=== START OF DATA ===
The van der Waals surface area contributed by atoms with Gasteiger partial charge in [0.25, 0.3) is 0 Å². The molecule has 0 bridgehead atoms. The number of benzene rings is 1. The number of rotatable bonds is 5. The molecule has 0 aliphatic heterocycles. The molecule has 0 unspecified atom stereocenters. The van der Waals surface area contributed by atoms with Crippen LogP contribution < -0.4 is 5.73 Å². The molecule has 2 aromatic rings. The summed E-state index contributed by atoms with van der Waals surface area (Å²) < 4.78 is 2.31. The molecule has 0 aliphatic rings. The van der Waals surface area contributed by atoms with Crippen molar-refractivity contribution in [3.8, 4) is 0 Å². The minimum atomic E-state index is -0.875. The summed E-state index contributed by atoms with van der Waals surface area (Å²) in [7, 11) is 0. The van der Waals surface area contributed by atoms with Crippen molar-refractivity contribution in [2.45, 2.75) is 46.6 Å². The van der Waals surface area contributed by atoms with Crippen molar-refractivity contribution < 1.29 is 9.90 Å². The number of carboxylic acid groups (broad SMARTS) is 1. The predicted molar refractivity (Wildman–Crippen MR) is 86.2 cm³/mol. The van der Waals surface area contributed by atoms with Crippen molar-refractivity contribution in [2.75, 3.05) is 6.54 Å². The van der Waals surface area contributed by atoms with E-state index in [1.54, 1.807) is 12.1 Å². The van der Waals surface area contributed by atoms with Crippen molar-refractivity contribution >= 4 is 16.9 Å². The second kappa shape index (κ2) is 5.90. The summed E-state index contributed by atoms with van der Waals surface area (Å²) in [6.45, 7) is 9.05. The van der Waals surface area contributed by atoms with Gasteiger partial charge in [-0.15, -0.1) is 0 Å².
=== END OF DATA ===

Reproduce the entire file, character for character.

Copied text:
The van der Waals surface area contributed by atoms with Gasteiger partial charge in [0.25, 0.3) is 0 Å². The molecule has 0 bridgehead atoms. The number of benzene rings is 1. The number of rotatable bonds is 5. The molecule has 0 aliphatic heterocycles. The molecule has 0 unspecified atom stereocenters. The van der Waals surface area contributed by atoms with Crippen LogP contribution < -0.4 is 5.73 Å². The molecule has 2 aromatic rings. The summed E-state index contributed by atoms with van der Waals surface area (Å²) < 4.78 is 2.31. The molecule has 0 aliphatic rings. The van der Waals surface area contributed by atoms with Crippen molar-refractivity contribution in [3.8, 4) is 0 Å². The minimum atomic E-state index is -0.875. The summed E-state index contributed by atoms with van der Waals surface area (Å²) in [7, 11) is 0. The van der Waals surface area contributed by atoms with Crippen molar-refractivity contribution in [2.45, 2.75) is 46.6 Å². The van der Waals surface area contributed by atoms with Crippen molar-refractivity contribution < 1.29 is 9.90 Å². The number of carboxylic acid groups (broad SMARTS) is 1. The predicted molar refractivity (Wildman–Crippen MR) is 86.2 cm³/mol. The van der Waals surface area contributed by atoms with Crippen molar-refractivity contribution in [2.75, 3.05) is 6.54 Å². The van der Waals surface area contributed by atoms with E-state index in [1.54, 1.807) is 12.1 Å². The van der Waals surface area contributed by atoms with Crippen molar-refractivity contribution >= 4 is 16.9 Å². The second kappa shape index (κ2) is 5.90. The summed E-state index contributed by atoms with van der Waals surface area (Å²) in [6.45, 7) is 9.05. The van der Waals surface area contributed by atoms with Gasteiger partial charge in [-0.15, -0.1) is 0 Å².